Carol Garman celebrates even the smallest of successes.
Now, the principal of Field Elementary School has got something really big to celebrate.
“You cannot even imagine,” she said after learning her school had met Adequate Yearly Progress, the percentage of students required to score proficient or advanced on the Missouri Assessment Program. Preliminary results were released this week.
Last year, the school, which had 222 students in 2006, faced sanctions after failing to meet progress goals in mathematics. The year before, Field did not meet standards in communication arts. That designated the school for “level one improvement” under the federal No Child Left Behind Act. That means Field students can transfer to other elementary schools in the district. Garman said the school remains under the same designation for improvement and must meet progress goals again next year before the designation is lifted.
“We are nowhere near where we want to be,” Garman said. “But this is such good validation that what we’re doing is taking us in the right direction.”
Preliminary MAP results released this week by the Missouri Department of Elementary and Secondary Education showed Field met yearly progress through a provision called safe harbor. No Child Left Behind requires a certain percentage of students in public schools to achieve proficiency or above on the MAP test; under safe harbor, however, if schools as a whole or a specific subgroup does not reach the set requirement, they are still protected from sanctions as long as they can reduce the number of students scoring below proficient by 10 percent.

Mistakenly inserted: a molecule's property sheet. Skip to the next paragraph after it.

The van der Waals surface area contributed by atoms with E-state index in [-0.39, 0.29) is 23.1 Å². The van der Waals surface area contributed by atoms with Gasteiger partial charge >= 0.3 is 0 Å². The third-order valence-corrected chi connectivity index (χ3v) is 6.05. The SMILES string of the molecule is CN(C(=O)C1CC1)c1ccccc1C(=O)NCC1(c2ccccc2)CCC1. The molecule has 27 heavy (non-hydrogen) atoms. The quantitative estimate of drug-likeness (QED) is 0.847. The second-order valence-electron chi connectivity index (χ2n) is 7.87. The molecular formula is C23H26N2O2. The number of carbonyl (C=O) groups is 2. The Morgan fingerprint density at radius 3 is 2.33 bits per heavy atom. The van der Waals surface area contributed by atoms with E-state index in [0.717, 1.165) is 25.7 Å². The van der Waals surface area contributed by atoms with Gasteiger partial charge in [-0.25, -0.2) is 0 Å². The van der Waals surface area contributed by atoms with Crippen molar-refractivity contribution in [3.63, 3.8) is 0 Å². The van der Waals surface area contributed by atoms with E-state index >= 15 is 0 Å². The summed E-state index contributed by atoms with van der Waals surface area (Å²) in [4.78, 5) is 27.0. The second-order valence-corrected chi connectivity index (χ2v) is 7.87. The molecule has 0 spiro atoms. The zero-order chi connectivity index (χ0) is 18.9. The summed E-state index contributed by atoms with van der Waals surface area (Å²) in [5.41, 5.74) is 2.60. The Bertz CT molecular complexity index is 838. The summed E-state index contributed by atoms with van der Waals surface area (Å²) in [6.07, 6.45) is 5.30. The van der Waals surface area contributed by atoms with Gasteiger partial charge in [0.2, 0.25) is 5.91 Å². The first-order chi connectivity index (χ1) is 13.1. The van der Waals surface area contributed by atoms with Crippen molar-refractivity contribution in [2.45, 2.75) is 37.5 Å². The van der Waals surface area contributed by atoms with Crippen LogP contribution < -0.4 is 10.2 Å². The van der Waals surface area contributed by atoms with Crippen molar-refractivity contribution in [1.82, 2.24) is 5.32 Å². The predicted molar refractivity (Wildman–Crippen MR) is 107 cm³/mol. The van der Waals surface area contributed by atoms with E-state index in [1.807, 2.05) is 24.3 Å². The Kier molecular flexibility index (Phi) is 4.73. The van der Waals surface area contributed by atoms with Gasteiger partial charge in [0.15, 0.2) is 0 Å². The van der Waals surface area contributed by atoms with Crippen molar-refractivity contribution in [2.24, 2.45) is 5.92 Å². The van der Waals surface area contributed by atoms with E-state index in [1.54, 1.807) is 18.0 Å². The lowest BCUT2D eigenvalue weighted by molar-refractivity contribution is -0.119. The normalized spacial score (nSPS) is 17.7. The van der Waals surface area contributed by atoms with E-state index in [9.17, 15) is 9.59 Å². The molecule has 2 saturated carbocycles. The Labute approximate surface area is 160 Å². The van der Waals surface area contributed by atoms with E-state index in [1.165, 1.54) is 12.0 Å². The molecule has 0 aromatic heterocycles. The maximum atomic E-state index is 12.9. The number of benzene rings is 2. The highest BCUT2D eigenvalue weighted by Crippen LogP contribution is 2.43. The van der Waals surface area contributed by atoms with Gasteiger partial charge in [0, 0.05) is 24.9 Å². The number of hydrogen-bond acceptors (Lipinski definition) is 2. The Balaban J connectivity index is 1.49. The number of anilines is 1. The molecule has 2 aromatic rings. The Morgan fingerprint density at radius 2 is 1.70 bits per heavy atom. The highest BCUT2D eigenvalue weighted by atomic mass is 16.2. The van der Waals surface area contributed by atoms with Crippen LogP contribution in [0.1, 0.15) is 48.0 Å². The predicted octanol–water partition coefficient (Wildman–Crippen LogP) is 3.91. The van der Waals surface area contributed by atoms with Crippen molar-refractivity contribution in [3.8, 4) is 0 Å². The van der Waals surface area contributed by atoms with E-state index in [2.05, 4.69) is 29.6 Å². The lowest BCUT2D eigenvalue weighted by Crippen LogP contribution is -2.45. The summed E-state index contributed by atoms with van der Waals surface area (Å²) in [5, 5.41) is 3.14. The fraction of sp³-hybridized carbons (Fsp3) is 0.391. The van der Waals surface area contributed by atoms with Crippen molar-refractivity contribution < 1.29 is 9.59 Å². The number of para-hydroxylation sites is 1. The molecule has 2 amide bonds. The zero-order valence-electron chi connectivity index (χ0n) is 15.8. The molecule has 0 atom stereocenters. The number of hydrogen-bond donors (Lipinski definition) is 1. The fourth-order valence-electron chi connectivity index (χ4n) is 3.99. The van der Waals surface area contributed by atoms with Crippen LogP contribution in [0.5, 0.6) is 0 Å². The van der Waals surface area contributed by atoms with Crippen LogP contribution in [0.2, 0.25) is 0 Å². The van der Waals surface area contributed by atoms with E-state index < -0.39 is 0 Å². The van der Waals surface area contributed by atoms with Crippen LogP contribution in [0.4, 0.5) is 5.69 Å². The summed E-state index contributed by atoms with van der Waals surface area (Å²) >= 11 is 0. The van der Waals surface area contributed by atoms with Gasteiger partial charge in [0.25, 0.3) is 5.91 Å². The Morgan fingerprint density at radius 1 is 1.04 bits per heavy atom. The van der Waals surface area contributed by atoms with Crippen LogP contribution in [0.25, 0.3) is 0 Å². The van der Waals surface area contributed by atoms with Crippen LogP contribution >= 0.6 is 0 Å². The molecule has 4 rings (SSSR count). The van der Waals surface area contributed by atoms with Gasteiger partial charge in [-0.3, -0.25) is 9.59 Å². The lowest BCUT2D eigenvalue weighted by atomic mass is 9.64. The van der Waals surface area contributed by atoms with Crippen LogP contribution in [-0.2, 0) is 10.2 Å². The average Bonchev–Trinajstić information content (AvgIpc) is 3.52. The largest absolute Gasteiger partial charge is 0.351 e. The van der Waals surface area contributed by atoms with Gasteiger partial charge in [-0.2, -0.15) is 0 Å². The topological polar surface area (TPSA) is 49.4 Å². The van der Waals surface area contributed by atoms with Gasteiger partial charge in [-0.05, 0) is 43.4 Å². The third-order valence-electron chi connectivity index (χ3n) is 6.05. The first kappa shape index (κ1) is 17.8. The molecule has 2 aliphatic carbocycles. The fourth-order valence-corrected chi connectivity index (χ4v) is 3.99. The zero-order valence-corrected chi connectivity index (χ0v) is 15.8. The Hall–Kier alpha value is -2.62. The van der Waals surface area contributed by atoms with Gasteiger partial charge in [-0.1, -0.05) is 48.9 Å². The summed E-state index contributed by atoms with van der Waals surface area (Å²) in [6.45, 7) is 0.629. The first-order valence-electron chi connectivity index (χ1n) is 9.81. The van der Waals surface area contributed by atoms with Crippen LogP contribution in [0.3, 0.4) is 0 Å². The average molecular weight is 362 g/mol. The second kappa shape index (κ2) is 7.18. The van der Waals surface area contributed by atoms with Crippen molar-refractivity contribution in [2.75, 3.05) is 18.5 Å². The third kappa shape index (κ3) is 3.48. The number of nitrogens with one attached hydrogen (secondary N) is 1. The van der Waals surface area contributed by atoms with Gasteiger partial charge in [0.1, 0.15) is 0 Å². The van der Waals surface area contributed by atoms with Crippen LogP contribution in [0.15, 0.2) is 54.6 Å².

Field did just that. State standards for proficiency were set at 42.9 percent of all students in communication arts and 35.8 percent of students in mathematics for this year. Those percentages were up from 34.7 and 26.6 percent last year. Field still fell short of the overall targets, but made enough progress to avoid further sanctions.
Safe harbor “is a big piece of it, because that is what allowed us to meet” Adequate Yearly Progress, Garman said. “And because we are making improvements, they’re not penalizing us continuously because we are headed in the right direction.”
One change made at Field starting last fall was the implementation of single-sex classrooms in fifth grade. This year, single-sex classrooms will expand to fourth graders as well.
“I think it’s a small piece of the larger pie,” Garman said. “We have a lot of things we have implemented that have positively impacted what we do here.”
The strong professional learning community and a deep commitment to helping kids also contributed to the school’s achievement, Garman said.
Jeff Krall, a parent of a Field student, said he has been pleased with the improvements made, especially considering the large number of students moving in and out of the school throughout the year.
“It’s refreshing when scores do improve and show some progress when other variables may be involved,” Krall said.